Are you a bigger, better Spurs fan because you were lucky enough to born within the friendly confines of the M25? Or what if watching your team is struggle and a visit to the Lane means a flight?
Ok, I will come clean – I’m not a Londoner…and I don’t mean I’m from Kent. I’m from Dundee in Scotland. Those of you who know your Spurs history can probably figure out exactly how I became to be a Spurs fan, but more on that later. I have spent most of my life as a faraway fan. The ‘who is the biggest type of Spurs fan’ debate is one that comes up from time to time and I have seen it from both sides.
Are you a bigger, better Spurs fan because you were lucky enough to be born within the friendly confines of the M25? Or what if watching your team is a struggle and a visit to the Lane means a flight? Does that extra commitment to see the Lilywhites mean something too?
Sometimes I get jealous of the people who spent every Saturday at the Lane, in the same section, with the same people throughout most of their childhood. Growing up first in Dundee and then the United States, my Spurs journey was more long and winding than a few stops on the Overground.
For those of you who have already guessed, my Spurs connection is through the incredible Alan Gilzean. He was my Dad’s favourite player at Dens and then he made his big money move down South to Tottenham and so began our family’s love of Spurs.
In fact, the first time I ever saw the mighty Spurs in person was at St James’ Park in Newcastle. It was the closest Premier League ground to us and we could do the trip in a day. Spurs seemed magical then, but very far away. Little did I know, they were about to get further away so I have been able to experience this faraway fan phenomenon from both sides of the Atlantic.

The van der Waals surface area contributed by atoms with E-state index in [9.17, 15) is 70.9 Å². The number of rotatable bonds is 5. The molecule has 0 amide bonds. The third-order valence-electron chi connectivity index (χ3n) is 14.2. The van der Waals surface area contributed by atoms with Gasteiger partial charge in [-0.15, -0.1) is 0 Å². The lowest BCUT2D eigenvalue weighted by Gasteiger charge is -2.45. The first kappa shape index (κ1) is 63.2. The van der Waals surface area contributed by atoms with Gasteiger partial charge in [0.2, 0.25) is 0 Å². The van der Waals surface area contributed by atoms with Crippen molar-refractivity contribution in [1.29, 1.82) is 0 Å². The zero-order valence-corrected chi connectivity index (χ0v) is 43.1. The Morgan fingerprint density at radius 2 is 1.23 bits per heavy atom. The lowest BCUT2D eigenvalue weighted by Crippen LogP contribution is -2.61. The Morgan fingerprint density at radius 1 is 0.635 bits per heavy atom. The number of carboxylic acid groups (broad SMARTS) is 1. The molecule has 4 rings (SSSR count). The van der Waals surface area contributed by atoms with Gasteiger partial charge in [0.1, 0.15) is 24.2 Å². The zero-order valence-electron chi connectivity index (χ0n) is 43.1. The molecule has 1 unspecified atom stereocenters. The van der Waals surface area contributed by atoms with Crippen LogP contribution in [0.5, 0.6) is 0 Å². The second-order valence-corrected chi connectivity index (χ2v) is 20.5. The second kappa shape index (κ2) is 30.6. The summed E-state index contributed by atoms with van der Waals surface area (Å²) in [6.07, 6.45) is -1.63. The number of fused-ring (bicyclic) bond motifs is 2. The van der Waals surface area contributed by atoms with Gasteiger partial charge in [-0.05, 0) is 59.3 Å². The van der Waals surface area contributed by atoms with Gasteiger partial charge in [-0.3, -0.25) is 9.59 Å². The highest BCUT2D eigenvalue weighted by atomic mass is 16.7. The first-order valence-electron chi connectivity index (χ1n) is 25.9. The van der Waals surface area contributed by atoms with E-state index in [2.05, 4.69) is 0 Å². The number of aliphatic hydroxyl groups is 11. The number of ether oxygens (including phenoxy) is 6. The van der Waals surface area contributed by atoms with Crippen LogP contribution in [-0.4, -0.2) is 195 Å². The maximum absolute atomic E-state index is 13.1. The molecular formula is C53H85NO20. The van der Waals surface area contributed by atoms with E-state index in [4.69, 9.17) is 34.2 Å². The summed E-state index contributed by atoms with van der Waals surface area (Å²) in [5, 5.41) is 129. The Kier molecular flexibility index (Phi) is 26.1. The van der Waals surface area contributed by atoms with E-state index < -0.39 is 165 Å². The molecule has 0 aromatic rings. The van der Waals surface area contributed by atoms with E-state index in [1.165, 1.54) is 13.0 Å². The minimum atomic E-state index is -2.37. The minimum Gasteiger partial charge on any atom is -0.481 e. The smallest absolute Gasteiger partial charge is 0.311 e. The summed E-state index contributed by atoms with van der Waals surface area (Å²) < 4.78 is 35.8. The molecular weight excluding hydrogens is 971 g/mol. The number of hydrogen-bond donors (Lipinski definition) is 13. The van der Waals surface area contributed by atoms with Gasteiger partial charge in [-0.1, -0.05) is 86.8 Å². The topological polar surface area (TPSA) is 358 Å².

When I was 14 , we moved over to the US and watching Spurs became much harder as a noon kick-off morphed into a 7am one. However, my bedroom shared a wall with the living room so I could wake up already knowing the score based upon what my Dad had been shouting at the TV. Also, not being a fan of one of the more famous English teams gave me some street cred with my new friends.
However as I got older (and finally over 21), I was able to go out to the pub to watch the game. Yes – Americans really do get up and drive to the pub at 5/6am on a weekend to watch Spurs. If that isn’t commitment, I don’t know what is.
Even more than that, American fans will also plan their entire years annual leave around coming to see Spurs and many lost out on a lot of money when the new stadium didn’t open on time. Most Americans only get about 10 days leave a year and many spent it all on a trip that ended up at Wembley. I wonder how many London based fans would still go to Spurs games if they had to use all of their holidays, spend thousands of pounds and only see one game.
Other than Spurs, I support a few teams scattered across the USA. I’ve been a (LA then Oakland now) Las Vegas Raiders fan my whole life and we used to travel once or twice a year to watch them live. Even though I have grown up watching and supporting them, I don’t think I can claim to be on the same level as the hardest of core fans in Raider Nation.